One Day I’ll Write When I’m Through

A couple of months ago I sent out an essay titled “The Grave Garden” and a couple of weeks ago the essay was rejected for publication. I started writing the essay three years ago and tacked on the latest expansion earlier this year. The piece wanders. As it is, the essay is what I first supposed it might be, written only for me. I started writing about the death of infant Kaiden, my friends’ firstborn, and the years after when I was surprised by how sad and angry I remained. I remember writing the first draft. Parts were jagged, like you might snag on an inappropriate observation or emotion.

Right now I’m not certain why I committed that first draft to a file. I was already writing about the Senger family, their loss and second son, the community that walked alongside. Their grief would surface in me throughout that first year after Kaiden died, but what also came was the anger I wanted better to understand. What I’ve noticed about my more personal essays is that anything I finally type is something I’ve written by hand before, more than once. I love Natalie Goldberg’s idea that writers compost their ideas, turning over the soil until it’s rich enough to grow the right words. “The Grave Garden” essay as it is, even called finished, is likely one more part of the compost, one more turn of the soil until I know just how to talk about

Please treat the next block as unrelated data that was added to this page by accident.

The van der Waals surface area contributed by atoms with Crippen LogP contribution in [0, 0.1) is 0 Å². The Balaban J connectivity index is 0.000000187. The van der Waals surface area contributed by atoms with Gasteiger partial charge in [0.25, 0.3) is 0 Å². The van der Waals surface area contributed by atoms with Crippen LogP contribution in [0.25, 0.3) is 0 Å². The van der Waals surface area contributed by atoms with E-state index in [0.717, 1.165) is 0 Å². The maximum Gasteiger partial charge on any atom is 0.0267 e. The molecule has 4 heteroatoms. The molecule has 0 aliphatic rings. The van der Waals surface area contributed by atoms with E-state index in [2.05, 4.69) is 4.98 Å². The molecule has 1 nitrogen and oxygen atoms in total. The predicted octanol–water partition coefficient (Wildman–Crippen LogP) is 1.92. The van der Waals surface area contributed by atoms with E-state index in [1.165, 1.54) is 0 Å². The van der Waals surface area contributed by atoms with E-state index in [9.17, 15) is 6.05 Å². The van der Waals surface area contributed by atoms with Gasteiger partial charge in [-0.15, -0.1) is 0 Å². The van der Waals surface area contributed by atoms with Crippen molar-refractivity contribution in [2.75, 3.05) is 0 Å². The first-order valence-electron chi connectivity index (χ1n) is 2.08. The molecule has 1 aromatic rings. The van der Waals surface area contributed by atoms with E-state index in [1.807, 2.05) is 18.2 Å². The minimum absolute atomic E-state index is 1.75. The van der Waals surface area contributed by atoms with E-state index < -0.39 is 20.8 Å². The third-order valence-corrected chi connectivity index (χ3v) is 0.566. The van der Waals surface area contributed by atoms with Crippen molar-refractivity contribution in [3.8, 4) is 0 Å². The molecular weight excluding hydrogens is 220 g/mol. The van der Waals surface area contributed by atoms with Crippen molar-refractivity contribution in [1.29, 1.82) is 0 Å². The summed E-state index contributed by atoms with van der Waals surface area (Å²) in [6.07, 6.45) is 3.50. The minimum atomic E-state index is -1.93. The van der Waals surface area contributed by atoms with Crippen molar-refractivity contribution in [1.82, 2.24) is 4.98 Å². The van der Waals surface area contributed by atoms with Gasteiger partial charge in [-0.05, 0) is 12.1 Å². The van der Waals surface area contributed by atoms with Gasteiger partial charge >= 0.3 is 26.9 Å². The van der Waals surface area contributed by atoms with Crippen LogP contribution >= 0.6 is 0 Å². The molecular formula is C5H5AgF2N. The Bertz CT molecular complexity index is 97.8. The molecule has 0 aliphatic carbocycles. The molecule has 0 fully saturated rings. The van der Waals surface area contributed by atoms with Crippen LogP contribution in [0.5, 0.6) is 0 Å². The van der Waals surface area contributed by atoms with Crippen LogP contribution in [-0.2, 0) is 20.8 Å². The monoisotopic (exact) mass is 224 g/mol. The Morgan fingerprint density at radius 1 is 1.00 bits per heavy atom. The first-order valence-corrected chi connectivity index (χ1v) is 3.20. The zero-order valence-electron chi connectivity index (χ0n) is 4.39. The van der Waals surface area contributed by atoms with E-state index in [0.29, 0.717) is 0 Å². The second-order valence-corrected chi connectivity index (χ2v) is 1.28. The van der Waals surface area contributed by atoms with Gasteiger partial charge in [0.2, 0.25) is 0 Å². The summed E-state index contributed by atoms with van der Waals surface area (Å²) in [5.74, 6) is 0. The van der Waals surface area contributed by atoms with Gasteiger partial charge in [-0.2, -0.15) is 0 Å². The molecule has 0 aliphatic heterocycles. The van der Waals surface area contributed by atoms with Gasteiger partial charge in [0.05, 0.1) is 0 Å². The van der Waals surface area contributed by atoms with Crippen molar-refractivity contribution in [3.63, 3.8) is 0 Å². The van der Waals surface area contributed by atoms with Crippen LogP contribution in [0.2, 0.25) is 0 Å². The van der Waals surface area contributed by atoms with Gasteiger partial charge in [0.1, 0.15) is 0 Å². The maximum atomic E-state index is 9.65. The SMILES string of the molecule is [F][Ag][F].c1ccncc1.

what I really want to say, which is:

(I just spent ten minutes rewording a few sentences to whittle the years of this lesson to something that makes me seem more wise than ugly). Let’s try this again:

I didn’t want to be a mom more than anything in the world. And when I watched Christie, a woman who wanted to be a mom more than anything in the world, grieve the death of her son, her loss underscored the gain I held. I condemned myself for not wanting motherhood, for having to work so hard at enjoying the role, for the effort of love.